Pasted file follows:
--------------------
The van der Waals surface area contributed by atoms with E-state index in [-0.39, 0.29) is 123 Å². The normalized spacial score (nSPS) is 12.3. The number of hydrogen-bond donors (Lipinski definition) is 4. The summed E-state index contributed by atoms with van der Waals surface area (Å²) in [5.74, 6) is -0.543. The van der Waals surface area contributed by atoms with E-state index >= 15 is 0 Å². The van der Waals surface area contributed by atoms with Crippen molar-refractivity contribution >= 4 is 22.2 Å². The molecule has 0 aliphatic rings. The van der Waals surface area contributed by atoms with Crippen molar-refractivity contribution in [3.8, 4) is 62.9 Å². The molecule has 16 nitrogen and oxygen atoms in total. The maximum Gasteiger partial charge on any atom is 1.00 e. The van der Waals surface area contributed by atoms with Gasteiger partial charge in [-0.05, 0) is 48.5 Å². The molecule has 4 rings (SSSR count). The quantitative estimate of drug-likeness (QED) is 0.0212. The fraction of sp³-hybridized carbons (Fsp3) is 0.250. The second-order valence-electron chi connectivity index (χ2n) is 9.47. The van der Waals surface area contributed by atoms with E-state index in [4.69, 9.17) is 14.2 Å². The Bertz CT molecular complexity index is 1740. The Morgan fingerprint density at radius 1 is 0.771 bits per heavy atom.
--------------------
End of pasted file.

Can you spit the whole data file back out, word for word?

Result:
The van der Waals surface area contributed by atoms with E-state index in [-0.39, 0.29) is 123 Å². The normalized spacial score (nSPS) is 12.3. The number of hydrogen-bond donors (Lipinski definition) is 4. The summed E-state index contributed by atoms with van der Waals surface area (Å²) in [5.74, 6) is -0.543. The van der Waals surface area contributed by atoms with E-state index >= 15 is 0 Å². The van der Waals surface area contributed by atoms with Crippen molar-refractivity contribution >= 4 is 22.2 Å². The molecule has 0 aliphatic rings. The van der Waals surface area contributed by atoms with Crippen molar-refractivity contribution in [3.8, 4) is 62.9 Å². The molecule has 16 nitrogen and oxygen atoms in total. The maximum Gasteiger partial charge on any atom is 1.00 e. The van der Waals surface area contributed by atoms with Gasteiger partial charge in [-0.05, 0) is 48.5 Å². The molecule has 4 rings (SSSR count). The quantitative estimate of drug-likeness (QED) is 0.0212. The fraction of sp³-hybridized carbons (Fsp3) is 0.250. The second-order valence-electron chi connectivity index (χ2n) is 9.47. The van der Waals surface area contributed by atoms with E-state index in [4.69, 9.17) is 14.2 Å². The Bertz CT molecular complexity index is 1740. The Morgan fingerprint density at radius 1 is 0.771 bits per heavy atom.